Kally Rubin Kislowicz
Kally Rubin Kislowicz
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Stem cell rivalry

I thought I was mature and no longer competed with my kid brother at Scrabble, or running, or whose kids are more lovable... Until we had a chance to save a stranger's life
Illustrative. A girl and a boy shoot hoops. (iStock)
Illustrative. A girl and a boy shoot hoops. (iStock)

I am the middle child of three children. And while middle children are stereotypically known for being needy, indecisive, and attention-seeking, I have always prided myself on being pretty well adjusted (I mean, I think I am. Does that sound too arrogant? Because I’m hoping that a lot of people will read this, and I really want to come off sounding the right amount of confident and not conceited. Can you please tell me I’m great?). 

My brother and sister and I were good-naturedly competitive growing up. We played basketball, baseball, and a card game called 5-way solitaire that occasionally got mildly violent. As the middle, I knew my place. I generally lost to my big sister, who was taller and faster, and I usually beat my younger brother, who was shorter and slower than I. My ego could handle this. You win some, you lose some, you occasionally blame the sun that was in your eyes, or the ball that was not adequately round, but over all, order and balance in the family was maintained. 

Until my little brother grew and ruined everything. By the time I hit high school, he was taller, faster, and more coordinated, and I found that I was losing with far more regularity than my fragile self-image could tolerate. My parents claimed to love us equally, regardless of academic prowess or athletic achievement, and I naively believed them, despite the glaring evidence: my childhood nickname was Cabbage, and his was Champ...

And yet Champ and I successfully navigated this change in dynamic. Over time, we found non-competitive ways to enjoy each other’s company. As grown-ups with families of our own, I like to think that we have reached a level of maturity that no longer causes me to wonder if I am better than he is at Scrabble (yes), faster than he is in a long distance race (no), or whose children our parents love more (it’s a tie, but only because they stubbornly refuse to do a side-by-side, detailed comparison).

And then a wrench was thrown into my maturity level. My brother received a call from Gift of Life saying that he was a potential match for a man in need of a stem cell transplant. He was told that he may be called to donate stem cells in roughly two months. A week later, I got the same call from The Bone Marrow Registry.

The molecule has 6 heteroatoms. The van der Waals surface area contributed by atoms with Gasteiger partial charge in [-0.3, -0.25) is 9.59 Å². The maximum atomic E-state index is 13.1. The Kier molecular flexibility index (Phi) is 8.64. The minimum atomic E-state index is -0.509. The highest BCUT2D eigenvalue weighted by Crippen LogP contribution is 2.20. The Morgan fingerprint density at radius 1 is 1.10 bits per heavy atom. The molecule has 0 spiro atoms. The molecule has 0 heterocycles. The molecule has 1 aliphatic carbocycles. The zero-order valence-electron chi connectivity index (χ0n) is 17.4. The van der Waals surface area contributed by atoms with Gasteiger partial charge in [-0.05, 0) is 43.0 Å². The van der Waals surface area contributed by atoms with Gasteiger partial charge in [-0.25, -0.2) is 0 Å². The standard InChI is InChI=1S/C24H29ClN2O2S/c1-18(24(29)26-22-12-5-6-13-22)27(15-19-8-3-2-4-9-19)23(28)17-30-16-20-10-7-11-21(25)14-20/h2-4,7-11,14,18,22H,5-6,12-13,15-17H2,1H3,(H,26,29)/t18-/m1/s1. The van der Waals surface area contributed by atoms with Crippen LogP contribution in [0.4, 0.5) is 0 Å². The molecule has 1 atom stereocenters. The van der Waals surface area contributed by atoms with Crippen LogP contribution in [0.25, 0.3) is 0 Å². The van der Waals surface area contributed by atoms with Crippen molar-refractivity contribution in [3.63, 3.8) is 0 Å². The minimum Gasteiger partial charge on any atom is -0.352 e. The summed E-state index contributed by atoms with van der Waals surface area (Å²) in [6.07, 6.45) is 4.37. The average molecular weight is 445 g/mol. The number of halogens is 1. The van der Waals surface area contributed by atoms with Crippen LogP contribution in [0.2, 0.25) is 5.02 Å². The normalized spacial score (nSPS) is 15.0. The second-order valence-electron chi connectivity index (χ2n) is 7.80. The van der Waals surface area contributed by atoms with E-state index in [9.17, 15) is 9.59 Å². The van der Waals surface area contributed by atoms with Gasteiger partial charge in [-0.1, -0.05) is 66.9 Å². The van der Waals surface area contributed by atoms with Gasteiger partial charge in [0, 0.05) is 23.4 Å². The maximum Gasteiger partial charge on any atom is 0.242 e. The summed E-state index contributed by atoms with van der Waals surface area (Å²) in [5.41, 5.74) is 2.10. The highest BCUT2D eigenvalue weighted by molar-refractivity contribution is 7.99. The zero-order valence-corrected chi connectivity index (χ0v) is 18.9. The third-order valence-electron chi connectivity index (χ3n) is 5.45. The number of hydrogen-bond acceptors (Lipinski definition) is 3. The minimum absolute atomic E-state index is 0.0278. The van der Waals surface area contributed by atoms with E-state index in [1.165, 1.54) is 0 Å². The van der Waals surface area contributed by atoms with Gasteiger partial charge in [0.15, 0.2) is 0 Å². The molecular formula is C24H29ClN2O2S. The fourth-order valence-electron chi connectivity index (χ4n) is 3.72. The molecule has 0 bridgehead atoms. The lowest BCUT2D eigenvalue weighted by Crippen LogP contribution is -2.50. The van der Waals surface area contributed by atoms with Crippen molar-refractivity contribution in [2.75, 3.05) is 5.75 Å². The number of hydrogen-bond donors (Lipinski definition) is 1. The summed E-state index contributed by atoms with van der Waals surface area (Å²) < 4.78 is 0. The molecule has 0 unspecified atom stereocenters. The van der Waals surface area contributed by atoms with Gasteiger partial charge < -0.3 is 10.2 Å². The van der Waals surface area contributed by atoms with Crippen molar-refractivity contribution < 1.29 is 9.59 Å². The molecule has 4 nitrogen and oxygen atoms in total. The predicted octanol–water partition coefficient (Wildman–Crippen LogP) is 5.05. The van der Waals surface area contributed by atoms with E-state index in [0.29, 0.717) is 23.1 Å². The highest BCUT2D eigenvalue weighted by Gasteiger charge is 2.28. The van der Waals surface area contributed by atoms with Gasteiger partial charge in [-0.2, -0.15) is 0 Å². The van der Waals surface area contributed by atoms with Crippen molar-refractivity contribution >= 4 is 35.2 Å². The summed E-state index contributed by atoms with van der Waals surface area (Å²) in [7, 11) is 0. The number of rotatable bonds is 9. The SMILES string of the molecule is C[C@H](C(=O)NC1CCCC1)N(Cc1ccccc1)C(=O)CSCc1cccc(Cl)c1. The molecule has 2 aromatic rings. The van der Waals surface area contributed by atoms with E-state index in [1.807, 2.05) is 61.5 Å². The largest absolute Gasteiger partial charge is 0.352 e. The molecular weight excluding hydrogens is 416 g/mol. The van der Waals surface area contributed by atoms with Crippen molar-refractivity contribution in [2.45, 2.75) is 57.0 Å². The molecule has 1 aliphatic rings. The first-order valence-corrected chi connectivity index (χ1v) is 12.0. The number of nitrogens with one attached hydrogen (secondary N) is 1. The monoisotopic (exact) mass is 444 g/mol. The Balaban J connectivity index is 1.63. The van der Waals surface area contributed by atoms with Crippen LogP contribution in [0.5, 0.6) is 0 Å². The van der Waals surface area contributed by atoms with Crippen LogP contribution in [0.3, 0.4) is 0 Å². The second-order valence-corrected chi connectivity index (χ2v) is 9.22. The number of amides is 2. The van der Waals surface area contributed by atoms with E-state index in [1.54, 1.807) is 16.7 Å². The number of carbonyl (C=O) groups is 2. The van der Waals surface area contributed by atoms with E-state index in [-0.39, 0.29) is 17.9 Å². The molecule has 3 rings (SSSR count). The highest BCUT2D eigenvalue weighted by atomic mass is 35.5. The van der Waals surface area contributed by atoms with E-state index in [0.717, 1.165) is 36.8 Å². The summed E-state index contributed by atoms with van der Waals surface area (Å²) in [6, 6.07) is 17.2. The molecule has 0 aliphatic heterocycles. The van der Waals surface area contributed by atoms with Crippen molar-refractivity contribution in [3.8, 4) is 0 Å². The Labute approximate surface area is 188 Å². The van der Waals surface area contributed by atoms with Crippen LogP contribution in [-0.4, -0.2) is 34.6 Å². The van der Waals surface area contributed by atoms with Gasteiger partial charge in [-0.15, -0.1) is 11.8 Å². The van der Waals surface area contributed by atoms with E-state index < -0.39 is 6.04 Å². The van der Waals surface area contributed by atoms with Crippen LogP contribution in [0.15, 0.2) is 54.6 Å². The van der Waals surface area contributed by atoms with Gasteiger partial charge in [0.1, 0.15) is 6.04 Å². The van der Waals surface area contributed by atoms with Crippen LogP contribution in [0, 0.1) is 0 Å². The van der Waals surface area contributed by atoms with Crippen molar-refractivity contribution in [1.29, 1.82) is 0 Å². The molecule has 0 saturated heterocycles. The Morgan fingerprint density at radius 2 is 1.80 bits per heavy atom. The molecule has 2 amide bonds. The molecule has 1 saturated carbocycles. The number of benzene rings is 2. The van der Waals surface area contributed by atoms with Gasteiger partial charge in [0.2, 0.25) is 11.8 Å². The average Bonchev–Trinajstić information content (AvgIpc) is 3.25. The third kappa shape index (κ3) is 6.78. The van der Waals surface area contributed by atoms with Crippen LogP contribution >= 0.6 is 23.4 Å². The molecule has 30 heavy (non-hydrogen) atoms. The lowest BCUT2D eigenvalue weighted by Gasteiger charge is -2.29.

I asked the representative on the phone if it was a coincidence that my brother and I had both been contacted so recently, or were we perhaps in the running to donate to the same patient. She confirmed that my potential match was a male of the exact age as my brother’s patient, and that since stem cells are matched using DNA, and my brother and I have very similar DNA, it was quite likely that we were being considered for the same case. She made a passing joke about how our stem cells would have to fight it out to see who would win, and after asking me a number of questions about where I had traveled in the past 12 months (absolutely nowhere) and whether I had recently received any vaccinations (2!), she told me she would get back back to me.

As I hung up the phone I felt a number of emotions — awe and gratitude for modern science which can transform a long forgotten cheek swab from 2008 into a potentially life saving tool, hope that I could be worthy of using my body to help a stranger in this way… and a deep-seated desire to have my cells chosen over my brother’s. 

We are not in the backyard anymore, brother. This is the big time, and our stem cells are engaged in an epic battle to save this stranger, who could probably care less about our sibling drama, but who will definitely get an earful once I win, save his life, and introduce myself to him in an emotional ceremony several years down the line.   

This is not about who is better at sports (Champ), who has had more professional success (Champ again), or whose kids are cuter (toss up). This is about DNA, man! Whose DNA is a better match? Whose essence is more suited to this life-saving task? 

Perhaps you think I am making this about me and my needs, rather than the anonymous man who is clearly the main character in this narrative. To which I say, did you not read that I am a middle child? There is attention to be had here, folks. I may be indecisive about many things, but Cabbage is high in fiber and rich in Vitamin K, and she is not going to be a side dish today.  

Obviously I understand what is important here. I want to be the vessel through which a life is saved. I also want to be once and for all determined “the best of all the siblings.” And maybe just this once the stem cells will align, allowing me to have my cake and prevent my brother from having it! 

Game on, Champ. May the best stem cells win.

For “Champ’s” response, see here.

About the Author
Kally made aliyah from Cleveland, Ohio to Efrat in 2016.
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